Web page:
Blake. Wordsworth. Religion.
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Paperback / softback
Publisher: Continuum Publishing Corporation
Number of Pages: 144
Width: 13.8 cm
Height: 21.6 cm
This title features new scholarship informed by both historicist and metaphysical approaches, offering original readings of the poetry of Blake and Wordsworth and their reception. The history of responses to the works of William Wordsworth and William Blake can be divided into those who have tried to enact their poetry, and those who have tried to categorize it. The 'enactors' have themselves often been artists (Felicia Hemans, the pre-Raphaelites, William Hale White, Aldous Huxley, Allen Ginsberg); the 'categorizers' - those who have attempted to systematize, theologize, and more recently historicize the poetry - have tended to be academics. The two types of response provide a polarity of the sort that Blake termed 'producers and devourers'. The reception of the two poets is riven by this conflict which provokes the strongest feeling. But which side is right? In addressing this question, Jonathan Roberts takes a leaf from Blake's own book and interrelates the two sides dialectically.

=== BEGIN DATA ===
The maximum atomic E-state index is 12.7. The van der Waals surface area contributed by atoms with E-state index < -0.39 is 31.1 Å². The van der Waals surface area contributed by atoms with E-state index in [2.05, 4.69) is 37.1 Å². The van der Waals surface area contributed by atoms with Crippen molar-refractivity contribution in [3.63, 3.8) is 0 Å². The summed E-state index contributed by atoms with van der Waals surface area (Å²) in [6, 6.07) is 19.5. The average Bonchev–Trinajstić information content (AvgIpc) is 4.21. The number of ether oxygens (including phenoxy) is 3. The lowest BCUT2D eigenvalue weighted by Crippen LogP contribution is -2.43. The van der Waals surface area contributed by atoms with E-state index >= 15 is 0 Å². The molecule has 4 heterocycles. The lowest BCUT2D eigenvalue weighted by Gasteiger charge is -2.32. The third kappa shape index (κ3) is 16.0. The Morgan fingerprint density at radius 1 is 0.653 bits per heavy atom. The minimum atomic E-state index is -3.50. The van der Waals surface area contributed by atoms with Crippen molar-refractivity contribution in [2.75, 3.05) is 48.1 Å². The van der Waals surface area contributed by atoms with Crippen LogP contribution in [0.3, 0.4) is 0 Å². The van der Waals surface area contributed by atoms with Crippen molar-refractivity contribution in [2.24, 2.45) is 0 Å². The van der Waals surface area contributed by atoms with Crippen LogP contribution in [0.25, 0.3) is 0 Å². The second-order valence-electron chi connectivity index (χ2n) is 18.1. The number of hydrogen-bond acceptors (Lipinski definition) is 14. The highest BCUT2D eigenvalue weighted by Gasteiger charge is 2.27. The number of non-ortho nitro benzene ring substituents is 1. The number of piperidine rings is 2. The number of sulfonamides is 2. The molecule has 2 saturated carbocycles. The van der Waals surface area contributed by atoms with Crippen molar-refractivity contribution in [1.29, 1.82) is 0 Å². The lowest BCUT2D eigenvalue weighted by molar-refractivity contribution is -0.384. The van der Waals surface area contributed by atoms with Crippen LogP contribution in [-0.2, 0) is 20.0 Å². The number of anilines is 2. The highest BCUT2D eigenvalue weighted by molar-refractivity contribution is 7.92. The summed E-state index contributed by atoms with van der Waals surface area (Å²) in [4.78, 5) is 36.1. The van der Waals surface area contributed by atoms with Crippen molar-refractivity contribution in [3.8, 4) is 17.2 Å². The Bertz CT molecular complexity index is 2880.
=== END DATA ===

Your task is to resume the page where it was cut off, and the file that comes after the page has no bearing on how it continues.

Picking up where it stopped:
"Focusing on the work of Blake and Wordsworth, Jonathan Roberts's fine study takes us on a hermeneutical journey that underscores the complex nature of religious experience. As it correlates a wide range of interpretive approaches (autobiographical, historical, theological and the like), this is a book that will find a large and diverse readership not only among students of literature but among all those interested in what it means to read a poem or a set of poems as the expression of a 'religious' sensibility."--Sanford Lakoff